Did you know days 15 to 24 of your cycle is the best time to quit drinking? Me either.
About to take the dog for a long walk and listen! Question for your next one: I’ve been dealing with depression most of my adult life - managed pretty well through therapy, meds, acupuncture, etc. As I entered perimenopause last year, my depressive episodes got WAY more frequent. They come almost every month now and usually the week after my period, where it used to be 1-2x a year or even every few years. It’s like I’m just recovering from one bout of it and then it’s already that time again. The old tools aren’t working. It’s really distressing. Is this common? What can I do about it? I’ve heard a little bit about hormone therapy for menopausal depression and plan to ask my doc about it next week, but I don’t have a lot of faith going into that knowing it seems to be a blind spot in healthcare.
I did the mantra project. Highly recommend it.
Question for the episode on perimenopause and menopause and recovery: everything! There is nothing out there for non-scientists on this topic beyond "your hangovers will worsen." Based on my experience, I wonder if estrogen and lack thereof affects our ability to metabolize alcohol. I had worse hangovers after menopause, but I learned that even then the uterus makes a little bit of estrogen. After a hysterectomy my ability to metabolize alcohol has disappeared entirely. Which is very helpful in the quest to quit, but the change is so stark, it seems strange to me to not be able to find any information on the link between estrogen and alcohol. Looking forward to learning.
It's amazing to me how much we don't know about our bodies. I had undiagnosed fibroids for who knows how long, which led to a hysterectomy in my early thirties, and no physician ever tested my hormones, or, asked me about my alcohol consumption. So I kept on drinking and a little over a decade later was diagnosed with breast cancer. I asked my surgeon if I should be worried about drinking and a cancer recurrence and she just shrugged her shoulders and told me not to worry about it; actually, she told me to "stay thin," which immediately spurred my distrust, so I started the process of quitting drinking. As Dr. Schmidt said, causal conclusions cannot be drawn in the case of fibroids, or breast cancer, but certainly I fueled both through my 28 years of drinking (estrogen is the culprit in both health issues). Now I have no way to track my cycle, either, because all the tools I used to use (getting a period, the sensitivity of my breasts) to do so are gone. It is heartening to hear that there is increasing research on varying bodies rather than on a singular "universal" body. So glad to be 6 months sober!!!!
Holly-please check out “In the Flo” by Alissa Vitti. It’s an excellent book on how our cycle affects every aspect of our life and how to live in sync with this cycle. It’s covers the history of how we’ve been conditioned to view our cycles and how that impacts our lack of understanding of our bodies. Thank you for covering this previously unspoken of topic! Sharing to everyone now.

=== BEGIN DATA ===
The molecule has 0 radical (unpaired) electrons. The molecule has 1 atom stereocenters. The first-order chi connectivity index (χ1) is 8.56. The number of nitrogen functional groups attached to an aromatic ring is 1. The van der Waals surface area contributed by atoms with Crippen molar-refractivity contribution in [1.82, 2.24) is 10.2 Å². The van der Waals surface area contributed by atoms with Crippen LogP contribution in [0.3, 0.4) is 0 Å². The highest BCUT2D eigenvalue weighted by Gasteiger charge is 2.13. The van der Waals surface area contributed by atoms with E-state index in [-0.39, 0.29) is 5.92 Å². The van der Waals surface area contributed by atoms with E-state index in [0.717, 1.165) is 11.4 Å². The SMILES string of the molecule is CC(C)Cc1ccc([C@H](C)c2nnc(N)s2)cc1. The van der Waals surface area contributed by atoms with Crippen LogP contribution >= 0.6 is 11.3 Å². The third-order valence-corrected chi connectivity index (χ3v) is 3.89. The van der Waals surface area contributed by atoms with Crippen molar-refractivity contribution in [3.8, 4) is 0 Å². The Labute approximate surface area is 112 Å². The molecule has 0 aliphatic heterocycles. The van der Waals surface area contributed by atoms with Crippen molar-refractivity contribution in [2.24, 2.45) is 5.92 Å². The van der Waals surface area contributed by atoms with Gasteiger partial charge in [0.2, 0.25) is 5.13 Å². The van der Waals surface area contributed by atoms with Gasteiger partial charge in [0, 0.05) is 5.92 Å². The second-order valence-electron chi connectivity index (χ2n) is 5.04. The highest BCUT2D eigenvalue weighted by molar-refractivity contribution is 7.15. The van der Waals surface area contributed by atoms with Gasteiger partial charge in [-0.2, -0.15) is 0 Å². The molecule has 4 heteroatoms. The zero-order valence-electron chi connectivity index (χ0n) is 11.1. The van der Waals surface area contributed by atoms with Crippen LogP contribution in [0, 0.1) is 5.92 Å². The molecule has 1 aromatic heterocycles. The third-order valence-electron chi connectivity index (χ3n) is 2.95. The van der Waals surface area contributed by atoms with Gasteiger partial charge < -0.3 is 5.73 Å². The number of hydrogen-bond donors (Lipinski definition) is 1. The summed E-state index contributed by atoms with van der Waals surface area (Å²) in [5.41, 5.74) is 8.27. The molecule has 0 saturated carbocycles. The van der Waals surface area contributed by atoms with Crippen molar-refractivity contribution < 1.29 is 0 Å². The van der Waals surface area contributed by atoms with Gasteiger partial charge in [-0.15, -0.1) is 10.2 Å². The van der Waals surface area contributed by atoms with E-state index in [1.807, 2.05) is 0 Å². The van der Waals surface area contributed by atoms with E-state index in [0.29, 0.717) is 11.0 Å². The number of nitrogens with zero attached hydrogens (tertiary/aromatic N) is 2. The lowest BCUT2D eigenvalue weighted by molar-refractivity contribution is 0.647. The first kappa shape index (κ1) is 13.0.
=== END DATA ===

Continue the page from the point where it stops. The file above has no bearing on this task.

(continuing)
At 62 years of age and being a retired nurse I learned so much in this podcast. Thank you so much for covering this topic and I simply cannot wait to hear more on menopause.
This was so interesting. I cannot wait for the next discussion regarding menopause, hormones and alcohol. I have been question for a few years now how much my tolerance and my reactions to alcohol have drastically changed. I always suspected hormones could be playing a big part but could not find much information.
One of the things I find interesting are the narratives around menopause and menopausal women. These can tend toward impressions of lack of sexual desire, limited power, not being seen by society, and in general stories of diminishment. My mostly artist friends report otherwise, including an eldering process that includes an expansion of power, desire, and choices that are aligned with greater wisdom and strength. My 50s and early 60s are the most erotic and productive of my life, especially following the cessation of menstruation. I'm curious if there's any physiological or other narratives within health and medicine that report that menopause isn't a disaster for bodies and psyches.
I loved listening- so much great information. I had a question though, does being on oral Birth Control change anything about what was outlined in the discussion? Or do the hormone fluctuations apply differently for someone on BC? Thanks!!
I'm late to this and can't believe I missed this podcast until now. I agree with your reader Kristen Ava that Dr. Gunter is the current go-to on the subject of menopause. Her book "The Menopause Manifesto" is an incredible resource. She is definitely the most current and up-to-date with her research on hormones and menopause specifically though I haven't seen any research from her on menopause and addiction so a special pair you two would make for certain. Your research on subjects is so thorough and since you are admittedly "new" to this subject - though far less so now it would seem - she is an amazing resource.
Thank you for doing this. As someone who is in recovery at my 11th month as well as just stepping into menopause this year AND entering my fourth month on HRT I really look forward to part 2 of this topic. Thank you as always Holly. Your work is life changing and necessary in this world.
I love all of this. Can I place an enormous YES vote for Holly and Jen Gunter having a conversation about all things alcohol, hormones, cycles and menopause? A feminist-in-recovery's dream come true. Peri-menopause and menopause had everything to do with waking me up (literally, as it happens) to the fact that I needed to kick alcohol out of my life. https://medium.com/@madeleineshawgreatergood/from-winer-to-wise-woman-90f5aad1f688